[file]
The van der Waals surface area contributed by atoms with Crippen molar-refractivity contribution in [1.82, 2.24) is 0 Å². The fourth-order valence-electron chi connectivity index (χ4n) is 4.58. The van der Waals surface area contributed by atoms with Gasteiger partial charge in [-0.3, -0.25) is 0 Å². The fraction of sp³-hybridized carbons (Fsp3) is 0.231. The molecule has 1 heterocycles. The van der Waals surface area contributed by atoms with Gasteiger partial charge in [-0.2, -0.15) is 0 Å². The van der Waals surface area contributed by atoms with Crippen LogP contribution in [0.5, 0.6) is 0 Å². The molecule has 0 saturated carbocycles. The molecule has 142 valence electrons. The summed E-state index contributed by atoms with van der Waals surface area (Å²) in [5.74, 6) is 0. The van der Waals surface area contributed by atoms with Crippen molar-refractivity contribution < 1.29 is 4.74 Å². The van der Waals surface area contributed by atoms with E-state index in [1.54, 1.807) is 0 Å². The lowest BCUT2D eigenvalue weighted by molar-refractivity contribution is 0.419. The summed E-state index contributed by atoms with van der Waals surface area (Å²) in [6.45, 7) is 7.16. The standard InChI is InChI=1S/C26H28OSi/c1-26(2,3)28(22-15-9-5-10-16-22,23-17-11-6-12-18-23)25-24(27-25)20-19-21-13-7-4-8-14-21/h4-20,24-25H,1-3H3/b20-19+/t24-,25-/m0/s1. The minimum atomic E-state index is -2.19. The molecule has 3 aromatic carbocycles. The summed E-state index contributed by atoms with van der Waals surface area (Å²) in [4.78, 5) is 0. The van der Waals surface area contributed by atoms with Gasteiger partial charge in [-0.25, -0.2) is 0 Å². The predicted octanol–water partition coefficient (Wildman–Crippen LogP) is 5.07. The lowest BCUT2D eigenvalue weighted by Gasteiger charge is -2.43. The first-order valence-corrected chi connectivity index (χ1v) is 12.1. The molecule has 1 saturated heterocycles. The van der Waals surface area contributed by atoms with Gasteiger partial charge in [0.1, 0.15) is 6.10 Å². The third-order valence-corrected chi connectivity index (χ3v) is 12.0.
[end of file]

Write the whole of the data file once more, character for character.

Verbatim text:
The van der Waals surface area contributed by atoms with Crippen molar-refractivity contribution in [1.82, 2.24) is 0 Å². The fourth-order valence-electron chi connectivity index (χ4n) is 4.58. The van der Waals surface area contributed by atoms with Gasteiger partial charge in [-0.3, -0.25) is 0 Å². The fraction of sp³-hybridized carbons (Fsp3) is 0.231. The molecule has 1 heterocycles. The van der Waals surface area contributed by atoms with Gasteiger partial charge in [-0.2, -0.15) is 0 Å². The van der Waals surface area contributed by atoms with Crippen LogP contribution in [0.5, 0.6) is 0 Å². The molecule has 0 saturated carbocycles. The molecule has 142 valence electrons. The summed E-state index contributed by atoms with van der Waals surface area (Å²) in [5.74, 6) is 0. The van der Waals surface area contributed by atoms with Crippen molar-refractivity contribution < 1.29 is 4.74 Å². The van der Waals surface area contributed by atoms with E-state index in [1.54, 1.807) is 0 Å². The lowest BCUT2D eigenvalue weighted by molar-refractivity contribution is 0.419. The summed E-state index contributed by atoms with van der Waals surface area (Å²) in [6.45, 7) is 7.16. The standard InChI is InChI=1S/C26H28OSi/c1-26(2,3)28(22-15-9-5-10-16-22,23-17-11-6-12-18-23)25-24(27-25)20-19-21-13-7-4-8-14-21/h4-20,24-25H,1-3H3/b20-19+/t24-,25-/m0/s1. The minimum atomic E-state index is -2.19. The molecule has 3 aromatic carbocycles. The summed E-state index contributed by atoms with van der Waals surface area (Å²) in [4.78, 5) is 0. The van der Waals surface area contributed by atoms with Gasteiger partial charge in [-0.25, -0.2) is 0 Å². The predicted octanol–water partition coefficient (Wildman–Crippen LogP) is 5.07. The lowest BCUT2D eigenvalue weighted by Gasteiger charge is -2.43. The first-order valence-corrected chi connectivity index (χ1v) is 12.1. The molecule has 1 saturated heterocycles. The van der Waals surface area contributed by atoms with Gasteiger partial charge in [0.1, 0.15) is 6.10 Å². The third-order valence-corrected chi connectivity index (χ3v) is 12.0.